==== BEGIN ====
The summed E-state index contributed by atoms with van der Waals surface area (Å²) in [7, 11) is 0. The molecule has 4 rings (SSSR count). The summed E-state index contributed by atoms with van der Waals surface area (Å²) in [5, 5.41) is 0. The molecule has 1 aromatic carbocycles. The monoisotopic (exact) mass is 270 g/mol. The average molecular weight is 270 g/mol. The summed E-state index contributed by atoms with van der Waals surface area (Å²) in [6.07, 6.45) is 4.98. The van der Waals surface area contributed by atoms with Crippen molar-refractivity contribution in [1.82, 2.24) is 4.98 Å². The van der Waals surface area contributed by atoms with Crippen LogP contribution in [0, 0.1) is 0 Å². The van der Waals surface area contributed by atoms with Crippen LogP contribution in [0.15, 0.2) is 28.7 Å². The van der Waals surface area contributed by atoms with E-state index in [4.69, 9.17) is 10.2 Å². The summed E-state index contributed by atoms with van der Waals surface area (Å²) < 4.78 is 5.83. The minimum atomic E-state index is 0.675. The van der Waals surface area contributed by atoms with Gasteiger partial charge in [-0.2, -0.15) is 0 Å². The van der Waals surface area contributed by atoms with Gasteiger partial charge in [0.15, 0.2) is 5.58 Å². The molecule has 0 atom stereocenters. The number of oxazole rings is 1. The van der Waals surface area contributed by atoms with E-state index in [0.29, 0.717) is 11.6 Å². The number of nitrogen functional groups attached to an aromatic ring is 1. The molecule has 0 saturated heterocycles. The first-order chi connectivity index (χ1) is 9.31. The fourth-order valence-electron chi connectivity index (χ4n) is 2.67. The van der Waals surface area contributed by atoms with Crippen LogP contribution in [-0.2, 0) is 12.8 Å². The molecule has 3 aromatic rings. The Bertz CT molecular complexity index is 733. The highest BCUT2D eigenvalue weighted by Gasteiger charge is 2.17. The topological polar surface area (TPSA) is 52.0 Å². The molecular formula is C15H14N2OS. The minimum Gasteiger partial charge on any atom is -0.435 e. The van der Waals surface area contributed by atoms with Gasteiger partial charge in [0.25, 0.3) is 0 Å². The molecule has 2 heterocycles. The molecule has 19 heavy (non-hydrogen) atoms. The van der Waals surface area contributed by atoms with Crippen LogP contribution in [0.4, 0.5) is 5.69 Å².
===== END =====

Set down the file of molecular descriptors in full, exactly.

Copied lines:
The summed E-state index contributed by atoms with van der Waals surface area (Å²) in [7, 11) is 0. The molecule has 4 rings (SSSR count). The summed E-state index contributed by atoms with van der Waals surface area (Å²) in [5, 5.41) is 0. The molecule has 1 aromatic carbocycles. The monoisotopic (exact) mass is 270 g/mol. The average molecular weight is 270 g/mol. The summed E-state index contributed by atoms with van der Waals surface area (Å²) in [6.07, 6.45) is 4.98. The van der Waals surface area contributed by atoms with Crippen molar-refractivity contribution in [1.82, 2.24) is 4.98 Å². The van der Waals surface area contributed by atoms with Crippen LogP contribution in [0, 0.1) is 0 Å². The van der Waals surface area contributed by atoms with Crippen LogP contribution in [0.15, 0.2) is 28.7 Å². The van der Waals surface area contributed by atoms with E-state index in [4.69, 9.17) is 10.2 Å². The summed E-state index contributed by atoms with van der Waals surface area (Å²) < 4.78 is 5.83. The minimum atomic E-state index is 0.675. The van der Waals surface area contributed by atoms with Gasteiger partial charge in [-0.2, -0.15) is 0 Å². The van der Waals surface area contributed by atoms with Gasteiger partial charge in [0.15, 0.2) is 5.58 Å². The molecule has 0 atom stereocenters. The number of oxazole rings is 1. The van der Waals surface area contributed by atoms with E-state index in [0.29, 0.717) is 11.6 Å². The number of nitrogen functional groups attached to an aromatic ring is 1. The molecule has 0 saturated heterocycles. The first-order chi connectivity index (χ1) is 9.31. The fourth-order valence-electron chi connectivity index (χ4n) is 2.67. The van der Waals surface area contributed by atoms with Crippen LogP contribution in [-0.2, 0) is 12.8 Å². The molecule has 3 aromatic rings. The Bertz CT molecular complexity index is 733. The highest BCUT2D eigenvalue weighted by Gasteiger charge is 2.17. The topological polar surface area (TPSA) is 52.0 Å². The molecular formula is C15H14N2OS. The minimum Gasteiger partial charge on any atom is -0.435 e. The van der Waals surface area contributed by atoms with Gasteiger partial charge in [0.25, 0.3) is 0 Å². The molecule has 2 heterocycles. The molecule has 19 heavy (non-hydrogen) atoms. The van der Waals surface area contributed by atoms with Crippen LogP contribution in [0.4, 0.5) is 5.69 Å².